|Stone Bridge Principal Jim Person
Times-Mirror Photo/Jonathan Taylor|
As the final days of his illustrious career dwindle down, Stone Bridge High School's first and only principal Jim Person doesn't believe that impending retirement has quite hit him yet.
But after 39 years, Person finally gets to graduate.
His last day will be June 30.
Person, who is one of the longest tenured principals in Loudoun County at their current school, is retiring after 36 years as an administrator in Loudoun County.
“You know at the twilight of your career you start thinking about the memories and people you met along the way,” Person said. “You don't remember who passed this SOL test or who got a two, three, four or five on that AP test. It really is the memories and they are built around the people you meet.”
Looking back on his career, he remembers visiting China four times, going with the band to perform in London, visiting Saint Bernard Parish, La. after Hurricane Katrina and eating lunch at a table with Barbara Bush and President Reagan at the table next to him.
He even once tried to break up a student party only to be chased over the backyard fence by a homeowner's dog, a story he still laughs about today.
During his career, Person has been an assistant principal in Loudoun at Park View, Loudoun Valley and Loudoun County high schools.
His first job in Loudoun was at Loudoun Valley High School.
His career has come full circle as he was first hired by Jerry Shipp, whose son, Sam, is now the principal at Woodgrove High School.
“I watched Sam grow up and now I am really completing my career circle with him being the principal at Woodgrove,” Person said. “Jerry took me under his wing and really helped show me how to be a good principal during my career.”
He became the principal at Park View in 1991 and moved on to open Stone Bridge in 1999.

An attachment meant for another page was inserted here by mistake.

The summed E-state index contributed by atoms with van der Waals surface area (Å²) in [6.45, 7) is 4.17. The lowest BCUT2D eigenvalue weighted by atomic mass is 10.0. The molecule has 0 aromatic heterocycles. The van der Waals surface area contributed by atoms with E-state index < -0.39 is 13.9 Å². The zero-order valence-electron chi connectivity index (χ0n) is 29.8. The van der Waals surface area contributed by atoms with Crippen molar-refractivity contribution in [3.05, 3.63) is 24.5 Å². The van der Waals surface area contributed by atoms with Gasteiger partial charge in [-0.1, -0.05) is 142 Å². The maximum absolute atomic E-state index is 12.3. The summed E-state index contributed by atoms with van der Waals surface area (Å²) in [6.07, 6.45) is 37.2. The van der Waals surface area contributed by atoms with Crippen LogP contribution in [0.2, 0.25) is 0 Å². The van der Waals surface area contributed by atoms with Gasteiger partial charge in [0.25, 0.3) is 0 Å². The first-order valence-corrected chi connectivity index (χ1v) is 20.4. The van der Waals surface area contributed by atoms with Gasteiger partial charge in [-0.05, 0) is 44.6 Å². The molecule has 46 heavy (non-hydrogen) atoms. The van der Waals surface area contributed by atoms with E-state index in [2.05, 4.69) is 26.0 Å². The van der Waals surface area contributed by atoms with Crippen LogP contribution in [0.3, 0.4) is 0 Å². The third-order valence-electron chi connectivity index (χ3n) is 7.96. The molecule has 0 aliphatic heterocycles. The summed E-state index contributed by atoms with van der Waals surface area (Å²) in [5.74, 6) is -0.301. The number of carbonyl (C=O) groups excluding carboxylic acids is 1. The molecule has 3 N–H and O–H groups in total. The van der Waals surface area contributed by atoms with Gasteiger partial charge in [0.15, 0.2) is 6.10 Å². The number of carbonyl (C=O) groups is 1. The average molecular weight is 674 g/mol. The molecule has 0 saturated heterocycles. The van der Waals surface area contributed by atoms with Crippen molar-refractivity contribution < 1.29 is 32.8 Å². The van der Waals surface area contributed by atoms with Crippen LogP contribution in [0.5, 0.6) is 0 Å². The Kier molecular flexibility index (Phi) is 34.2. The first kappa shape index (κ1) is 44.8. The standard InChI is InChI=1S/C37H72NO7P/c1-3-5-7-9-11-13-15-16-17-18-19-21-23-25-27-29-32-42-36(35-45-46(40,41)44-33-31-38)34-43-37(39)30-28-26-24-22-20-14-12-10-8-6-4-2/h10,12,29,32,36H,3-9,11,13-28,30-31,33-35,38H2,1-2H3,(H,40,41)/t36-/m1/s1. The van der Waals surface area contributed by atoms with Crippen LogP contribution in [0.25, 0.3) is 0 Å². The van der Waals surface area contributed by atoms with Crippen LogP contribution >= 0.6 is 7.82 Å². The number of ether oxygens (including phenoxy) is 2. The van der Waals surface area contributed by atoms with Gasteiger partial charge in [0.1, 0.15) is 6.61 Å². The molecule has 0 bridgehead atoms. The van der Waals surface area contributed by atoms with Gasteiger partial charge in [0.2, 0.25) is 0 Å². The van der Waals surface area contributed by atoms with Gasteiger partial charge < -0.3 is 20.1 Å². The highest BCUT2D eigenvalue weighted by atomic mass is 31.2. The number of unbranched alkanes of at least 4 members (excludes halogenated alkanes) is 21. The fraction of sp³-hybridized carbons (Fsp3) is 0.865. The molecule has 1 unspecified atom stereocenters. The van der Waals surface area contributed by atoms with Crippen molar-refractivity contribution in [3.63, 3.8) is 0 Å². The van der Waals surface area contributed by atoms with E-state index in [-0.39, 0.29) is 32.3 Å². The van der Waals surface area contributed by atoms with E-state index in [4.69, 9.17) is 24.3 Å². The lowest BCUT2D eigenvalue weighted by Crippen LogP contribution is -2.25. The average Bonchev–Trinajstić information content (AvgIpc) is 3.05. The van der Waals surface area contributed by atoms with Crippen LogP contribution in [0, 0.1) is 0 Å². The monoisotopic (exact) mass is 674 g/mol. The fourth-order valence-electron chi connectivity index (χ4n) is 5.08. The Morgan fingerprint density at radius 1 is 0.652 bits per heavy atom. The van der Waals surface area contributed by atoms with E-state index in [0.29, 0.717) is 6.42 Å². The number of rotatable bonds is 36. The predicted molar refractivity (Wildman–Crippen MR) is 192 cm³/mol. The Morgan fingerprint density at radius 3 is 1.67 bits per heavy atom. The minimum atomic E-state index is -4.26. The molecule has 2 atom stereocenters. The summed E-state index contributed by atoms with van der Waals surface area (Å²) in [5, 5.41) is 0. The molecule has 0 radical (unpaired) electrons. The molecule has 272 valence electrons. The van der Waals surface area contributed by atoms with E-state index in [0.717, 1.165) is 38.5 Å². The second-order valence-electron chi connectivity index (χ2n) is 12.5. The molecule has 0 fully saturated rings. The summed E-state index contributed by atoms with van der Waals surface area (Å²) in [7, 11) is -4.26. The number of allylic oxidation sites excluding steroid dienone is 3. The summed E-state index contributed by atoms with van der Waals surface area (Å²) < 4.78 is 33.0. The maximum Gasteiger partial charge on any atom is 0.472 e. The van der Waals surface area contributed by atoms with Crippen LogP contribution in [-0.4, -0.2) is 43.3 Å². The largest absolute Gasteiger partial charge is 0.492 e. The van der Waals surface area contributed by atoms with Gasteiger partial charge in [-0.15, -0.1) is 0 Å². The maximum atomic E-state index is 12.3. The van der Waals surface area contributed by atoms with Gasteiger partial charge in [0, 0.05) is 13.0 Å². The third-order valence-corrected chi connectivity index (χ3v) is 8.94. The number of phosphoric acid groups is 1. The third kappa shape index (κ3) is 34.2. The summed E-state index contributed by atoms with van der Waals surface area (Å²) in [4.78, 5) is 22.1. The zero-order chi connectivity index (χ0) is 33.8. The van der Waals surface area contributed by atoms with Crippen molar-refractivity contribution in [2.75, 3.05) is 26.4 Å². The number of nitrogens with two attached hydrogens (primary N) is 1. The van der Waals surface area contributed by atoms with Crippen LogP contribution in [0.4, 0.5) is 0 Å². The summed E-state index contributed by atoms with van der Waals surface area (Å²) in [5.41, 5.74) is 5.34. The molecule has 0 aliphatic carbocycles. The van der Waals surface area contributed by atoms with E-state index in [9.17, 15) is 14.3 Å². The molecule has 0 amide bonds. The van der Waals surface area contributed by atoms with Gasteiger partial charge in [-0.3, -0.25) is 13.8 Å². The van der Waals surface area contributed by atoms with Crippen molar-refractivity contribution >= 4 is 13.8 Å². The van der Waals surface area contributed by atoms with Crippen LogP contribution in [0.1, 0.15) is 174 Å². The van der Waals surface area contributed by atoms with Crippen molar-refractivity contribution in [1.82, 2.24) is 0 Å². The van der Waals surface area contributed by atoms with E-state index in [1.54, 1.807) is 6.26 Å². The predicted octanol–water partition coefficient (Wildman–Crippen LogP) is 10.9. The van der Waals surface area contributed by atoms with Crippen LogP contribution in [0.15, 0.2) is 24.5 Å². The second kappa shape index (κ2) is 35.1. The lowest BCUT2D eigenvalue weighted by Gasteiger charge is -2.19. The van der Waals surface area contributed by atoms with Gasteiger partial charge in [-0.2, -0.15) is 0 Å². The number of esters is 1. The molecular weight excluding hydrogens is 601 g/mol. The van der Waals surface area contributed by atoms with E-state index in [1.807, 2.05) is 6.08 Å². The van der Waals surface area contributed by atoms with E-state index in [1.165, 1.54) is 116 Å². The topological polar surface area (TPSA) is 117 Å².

Person is widely respected by teachers, administrators, parents in the community as well as his students.
Stone Bridge High School senior Amanda Ryerse said she's proud to have been one of Person's students.
"He not only inspires and encourages every single student, teacher and faculty member to strive for success, but ensures that every one does. 'You're a bulldog, you go to Stone Bridge, be proud of it' is one of Mr. Person's quotes that encompasses his impact on me and Stone Bridge in general,” Ryerse said. “His dedication and love for his school is incredible. I always see him at sporting events, choir concerts, school plays and so much more cheering on SBHS. It will be sad to lose him as a principal, however I know that he will ensure whoever follows in his footsteps will continue the same level of enthusiasm and pride that Stone Bridge has come to know and love.”
Person takes the time to see all of his old students who come to visit, no matter what he's doing at that moment.
“I tell my staff to come get me whenever one of my former students comes in to see me,” Person said. “You never know. Sometimes they need you for something or want you to write them a reference. I remember a kid who came to visit me and was going to be shipped out in the Army and he introduced me to his son.”
When Person, a native of Richmond, graduated from William and Mary he wasn't sure what he wanted to do for a career.
While in school he would come home and do odd jobs during the summer like cleaning oil tanks, installing runway lights at small, private airports and others.
With a major in history and minor in philosophy and government, he went to college thinking he would go to law school, but during his senior year he decided it may be fun to teach.
His experience student teaching sealed the deal for him and he was drawn by his desire to learn.
“I got hired about three days before the year started in a section of Richmond I hadn't grown up in teaching middle school,” Person said. “It was one of the greatest educational experiences I have ever had. I learned kids are kids and if they can trust you and if you have their interest even when you are getting on them, they will step up. Kids have this knack that they can break you down so they can help build you up ... [ultimately] they want their teachers to be successful.”